Erkenbrand Axed

There’s a saying in theater; if a gun shows up in Act One, it must get used by scene Three. You can’t have things or people show up and play a major role in the climax of a story that weren’t introduced earlier. Nor can you introduce apparently significant characters who turn out to be utterly irrelevent to the plot and sit on their butts. In the books, Erkenbrand is the former, and the Elves (apparently) are the latter. PJ decided to fix both problems.

Had PJ not done so, the climax of TTT would have been utterly stupid, and the whole movie would’ve fallen apart: some strange bloke named Erkenbrand would have appeared with a huge army to save the day, then he’d never up again. I can see the reason for altering that, just as I can see why replacing Glorfindel Otherwise Not Appearing In This Film with someone we know (who needs to do more than sit on her butt) was a good theatrical move.

PJ’s move to give the Elves something to do, and meet the “Why don’t they help?” complaint that readers of the books often make, is far more controversial. But without them, who would’ve held Helm’s Deep until Éomer arrived? And without Éomer being “away” for most of the film, who would’ve fulfilled the Erkenbrand role?

There is a second reason for keeping Éomer out of the limelight. Every time you add more heroes to the pot, it lessens screentime for all the rest, and makes it far more complicated trying to give everyone something to do. Merry, Pippin, and Gimli constantly suffer from this problem. Even Théoden spends a lot of TTT standing up on the observation deck making dramatic pronouncements like, “Is this all you can do, Saruman?” while in fact he is doing precisely nothing, and Aragorn & co are getting creamed. PJ wanted to show Aragorn growing into the role of leader so his audience would believe it in the third film. Had Éomer been around with all his men, he would’ve been up there organizing the defense, rallying the troops, shouting orders, and Aragorn left in a rather anomalous and useless position with no authority to do anything much.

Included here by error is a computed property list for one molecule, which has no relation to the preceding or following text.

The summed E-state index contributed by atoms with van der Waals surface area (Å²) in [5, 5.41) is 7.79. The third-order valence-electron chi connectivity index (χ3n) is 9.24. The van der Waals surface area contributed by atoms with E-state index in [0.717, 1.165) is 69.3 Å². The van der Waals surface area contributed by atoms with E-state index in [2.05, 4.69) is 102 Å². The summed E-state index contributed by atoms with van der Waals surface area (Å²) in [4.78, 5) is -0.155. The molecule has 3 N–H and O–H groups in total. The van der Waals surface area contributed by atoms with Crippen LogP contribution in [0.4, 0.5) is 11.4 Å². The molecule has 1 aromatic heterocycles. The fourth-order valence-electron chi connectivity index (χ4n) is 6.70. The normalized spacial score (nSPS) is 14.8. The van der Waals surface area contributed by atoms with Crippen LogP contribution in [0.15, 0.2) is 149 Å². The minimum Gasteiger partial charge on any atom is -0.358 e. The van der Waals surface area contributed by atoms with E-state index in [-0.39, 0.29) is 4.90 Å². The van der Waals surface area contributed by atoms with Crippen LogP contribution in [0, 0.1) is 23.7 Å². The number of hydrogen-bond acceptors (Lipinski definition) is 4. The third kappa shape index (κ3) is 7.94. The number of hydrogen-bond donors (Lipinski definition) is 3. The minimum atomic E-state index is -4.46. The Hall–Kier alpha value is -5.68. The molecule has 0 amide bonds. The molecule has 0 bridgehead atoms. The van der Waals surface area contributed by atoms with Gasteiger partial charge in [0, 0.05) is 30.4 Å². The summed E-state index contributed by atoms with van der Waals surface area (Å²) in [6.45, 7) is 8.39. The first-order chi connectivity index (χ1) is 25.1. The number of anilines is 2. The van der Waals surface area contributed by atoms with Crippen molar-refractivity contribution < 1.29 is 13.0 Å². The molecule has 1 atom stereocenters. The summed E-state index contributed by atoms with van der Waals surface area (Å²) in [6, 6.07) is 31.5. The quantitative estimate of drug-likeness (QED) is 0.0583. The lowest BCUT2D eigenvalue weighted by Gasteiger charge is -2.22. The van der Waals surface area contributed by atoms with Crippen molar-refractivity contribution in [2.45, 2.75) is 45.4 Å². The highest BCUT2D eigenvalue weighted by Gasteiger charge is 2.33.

I wish PJ had found some way to stay closer to the book while addressing the issues I raised above, but I can definitely understand why he had to make some changes to deal with these problems.

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